Tag Archives: optogenetics

Forming and recalling memories. Artificially.


Memory manipulation has become one of the most hotly pursued topics in neuroscience. After all, much or of who are is based on what we’ve learned, including memories that we can consciously recall as well as acquired desires and habits that can lead to problems like addiction. In rodents, we’ve known for decades that damage to the hippocampus can erase recently-formed memories. Studies of reconsolidation have shown us that when a memory is retrieved it becomes labile and allows for new information to be added, thereby creating an updated version. More recently we (humans) have been able to identify the neurons involved in memory formation and show that killing them, and only them, results in memory erasure. Bringing us even closer to the stuff of movies, studies by Garner et al. in Science and Liu et al. in Nature have now artificially controlled memory formation and recall. We’re essentially talking about reactivating memory by pushing a button. Yes – you can say “dude, whoah” now. Continue reading Forming and recalling memories. Artificially.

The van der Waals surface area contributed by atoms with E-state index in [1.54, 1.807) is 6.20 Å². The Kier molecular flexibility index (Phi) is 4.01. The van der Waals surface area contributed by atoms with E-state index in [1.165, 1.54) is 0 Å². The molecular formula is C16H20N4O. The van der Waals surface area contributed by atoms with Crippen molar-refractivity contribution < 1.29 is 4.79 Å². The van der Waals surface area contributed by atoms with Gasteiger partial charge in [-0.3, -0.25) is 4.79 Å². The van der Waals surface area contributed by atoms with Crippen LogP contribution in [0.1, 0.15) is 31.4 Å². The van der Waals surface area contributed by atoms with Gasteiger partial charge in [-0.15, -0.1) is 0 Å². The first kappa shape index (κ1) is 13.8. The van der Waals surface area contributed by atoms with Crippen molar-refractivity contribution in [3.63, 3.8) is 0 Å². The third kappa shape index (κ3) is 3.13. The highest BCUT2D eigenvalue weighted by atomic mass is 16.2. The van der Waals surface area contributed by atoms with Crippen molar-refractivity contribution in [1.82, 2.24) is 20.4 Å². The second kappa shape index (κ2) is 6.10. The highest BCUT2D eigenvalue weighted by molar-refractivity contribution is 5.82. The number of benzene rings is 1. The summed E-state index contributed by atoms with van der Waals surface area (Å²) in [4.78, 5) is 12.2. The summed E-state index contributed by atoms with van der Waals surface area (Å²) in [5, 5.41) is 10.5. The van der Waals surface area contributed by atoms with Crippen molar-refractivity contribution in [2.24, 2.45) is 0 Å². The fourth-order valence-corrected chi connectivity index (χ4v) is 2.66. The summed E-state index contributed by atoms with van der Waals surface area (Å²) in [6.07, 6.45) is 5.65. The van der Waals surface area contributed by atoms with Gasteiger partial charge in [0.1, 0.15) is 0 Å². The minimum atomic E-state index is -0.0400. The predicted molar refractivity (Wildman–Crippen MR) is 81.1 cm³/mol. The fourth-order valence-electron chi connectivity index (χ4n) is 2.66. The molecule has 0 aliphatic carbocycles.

Saving the best for last: neurogenesis, plasticity and memory. #SFN11

blue dcx

Previously, I wrote about new SFN data on the role for newborn neurons in regulating emotion. The second half of the SFN meeting rounded out the story because the bulk of the functional presentations focussed on the role of new neurons in that other, classic function of the hippocampus: memory. Spanning synaptic plasticity, circuit function, and then linking it all to behavior, we have quite a complete story here.


Every time I get worked up about all various neurogenesis findings I think about one acronym that returns me to a state of inner peace: ACSF-LTP. Yes, I plagiarized that last line from my previous post. We all know about LTP right? The ability of synapses to strengthen their connections in response to activity? It has been used for decades as a physiological model of memory formation. It’s pretty well accepted that newborn neuron ACSF-LTP is a unique form of LTP – one that is insensitive to GABAergic inhibition (hence “Artificial Cerebro Spinal Fluid” LTP, in contrast to LTP that also requires inhibition of GABA neurotransmission), one that requires a the NR2B subunit of the NMDA receptor, and one that is induced more easily than that of mature neurons. ACSF-LTP has quite a history: Continue reading Saving the best for last: neurogenesis, plasticity and memory. #SFN11